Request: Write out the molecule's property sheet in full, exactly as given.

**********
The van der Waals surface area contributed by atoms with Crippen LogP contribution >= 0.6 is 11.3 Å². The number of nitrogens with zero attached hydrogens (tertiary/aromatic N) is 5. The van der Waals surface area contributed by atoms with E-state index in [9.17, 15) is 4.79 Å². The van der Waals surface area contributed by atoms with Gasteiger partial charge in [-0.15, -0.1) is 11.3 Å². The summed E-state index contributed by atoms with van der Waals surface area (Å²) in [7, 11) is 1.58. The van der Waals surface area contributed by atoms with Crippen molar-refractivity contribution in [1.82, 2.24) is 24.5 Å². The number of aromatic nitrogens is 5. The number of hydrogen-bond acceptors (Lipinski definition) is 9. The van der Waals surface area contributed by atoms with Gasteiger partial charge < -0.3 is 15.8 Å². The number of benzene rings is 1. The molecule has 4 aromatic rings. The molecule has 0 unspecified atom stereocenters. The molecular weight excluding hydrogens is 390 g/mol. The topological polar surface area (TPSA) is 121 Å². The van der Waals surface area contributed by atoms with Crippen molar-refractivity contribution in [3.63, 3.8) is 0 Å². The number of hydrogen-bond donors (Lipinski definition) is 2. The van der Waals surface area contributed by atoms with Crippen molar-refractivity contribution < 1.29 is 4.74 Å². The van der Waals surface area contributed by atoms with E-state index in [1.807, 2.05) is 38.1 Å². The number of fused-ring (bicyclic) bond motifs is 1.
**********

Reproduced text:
The van der Waals surface area contributed by atoms with Crippen LogP contribution >= 0.6 is 11.3 Å². The number of nitrogens with zero attached hydrogens (tertiary/aromatic N) is 5. The van der Waals surface area contributed by atoms with E-state index in [9.17, 15) is 4.79 Å². The van der Waals surface area contributed by atoms with Gasteiger partial charge in [-0.15, -0.1) is 11.3 Å². The summed E-state index contributed by atoms with van der Waals surface area (Å²) in [7, 11) is 1.58. The van der Waals surface area contributed by atoms with Crippen molar-refractivity contribution in [1.82, 2.24) is 24.5 Å². The number of aromatic nitrogens is 5. The number of hydrogen-bond acceptors (Lipinski definition) is 9. The van der Waals surface area contributed by atoms with Gasteiger partial charge < -0.3 is 15.8 Å². The number of benzene rings is 1. The molecule has 4 aromatic rings. The molecule has 0 unspecified atom stereocenters. The molecular weight excluding hydrogens is 390 g/mol. The topological polar surface area (TPSA) is 121 Å². The van der Waals surface area contributed by atoms with Crippen molar-refractivity contribution in [3.63, 3.8) is 0 Å². The number of hydrogen-bond donors (Lipinski definition) is 2. The van der Waals surface area contributed by atoms with Crippen molar-refractivity contribution < 1.29 is 4.74 Å². The van der Waals surface area contributed by atoms with E-state index in [1.807, 2.05) is 38.1 Å². The number of fused-ring (bicyclic) bond motifs is 1.